It’s been a little more than a year since the Raphael family moved to town. To the outsider, the house looks wonderfully finished. In the architecture, the landscaping, the interior design, and even the salad plates, there’s a cohesion that few lived-in homes achieve. “I wake up every morning and I still cannot believe I live in this beautiful white space. It’s just a piece of art,” says Nancy.

But to her exacting eye, it remains a work in progress. There are planters being built to add elevation and interest to the front walkway, a fire pit planned for the back patio, and small details on her mind, like those sleek gray metal dining room chairs. “I’d change those out in a heartbeat," she says. "White. I’m thinking white.”

“The challenge with white space is to create warmth and depth,” says architect Andy Johnson. “We used locally sourced beetle-kill pine for the ceilings, whitewashed to mellow the natural intense blues in the wood. It blends out nicely into the house’s white palette, and it’s a way to take those lofted ceilings and bring them down a little bit.” The painting is by Lafayette artist Anthony Grant.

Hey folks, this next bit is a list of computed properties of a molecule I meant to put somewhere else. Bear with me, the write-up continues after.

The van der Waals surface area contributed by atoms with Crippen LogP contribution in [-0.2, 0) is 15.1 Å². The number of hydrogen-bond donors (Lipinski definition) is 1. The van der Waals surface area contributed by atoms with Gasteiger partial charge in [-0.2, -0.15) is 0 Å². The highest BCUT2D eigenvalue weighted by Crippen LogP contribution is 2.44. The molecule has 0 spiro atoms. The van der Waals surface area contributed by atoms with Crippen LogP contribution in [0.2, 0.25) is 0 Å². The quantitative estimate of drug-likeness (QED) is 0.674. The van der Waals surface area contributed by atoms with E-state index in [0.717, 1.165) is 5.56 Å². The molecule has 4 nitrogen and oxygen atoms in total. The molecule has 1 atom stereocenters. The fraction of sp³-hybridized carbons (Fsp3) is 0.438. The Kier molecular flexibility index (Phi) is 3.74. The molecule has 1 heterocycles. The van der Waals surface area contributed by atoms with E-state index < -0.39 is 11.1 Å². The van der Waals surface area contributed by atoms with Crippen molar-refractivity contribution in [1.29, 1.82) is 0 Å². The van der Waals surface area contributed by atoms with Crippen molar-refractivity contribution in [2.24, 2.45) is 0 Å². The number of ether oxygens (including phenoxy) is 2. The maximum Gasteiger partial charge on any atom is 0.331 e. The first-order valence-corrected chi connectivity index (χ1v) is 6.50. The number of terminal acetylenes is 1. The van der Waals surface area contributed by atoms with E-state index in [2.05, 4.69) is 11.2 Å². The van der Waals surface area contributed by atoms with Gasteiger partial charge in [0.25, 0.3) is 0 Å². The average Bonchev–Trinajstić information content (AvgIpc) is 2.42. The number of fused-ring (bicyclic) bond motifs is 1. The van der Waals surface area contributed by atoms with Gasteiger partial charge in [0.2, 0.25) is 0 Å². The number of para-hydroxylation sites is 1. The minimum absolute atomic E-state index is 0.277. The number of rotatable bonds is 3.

The chandelier, too, adds interest. “That antler chandelier has hung in every house we’ve ever built. It’s been with us for 23 years,” says homeowner Dave Raphael. Adds Dave’s wife, Nancy: “I’m not sure what phase I was in. We went up one weekend to Crystal Farm in Redstone to look at their work. They had a pet burro that went in and out of the house. It was so dang funny; we still laugh about it. That chandelier will go with us to our graves.”

Nancy wanted the main kitchen to be completely uncluttered. “I can’t stand anything out on the counter. It makes me crazy,” she says. The key to decluttering? Lots and lots of built-ins. The cabinets on the left are intended to blend into the wall, says Johnson. “But the most important thing we added,” he says, “was a butler’s pantry around the corner with enough countertop to hold appliances. Close the pocket door, and you can’t even see it.” The under-lighting along the counter and shelves was also Johnson’s idea (“I call them Andy-isms,” says Nancy). The indirect illumination gives a warm glow to the white space.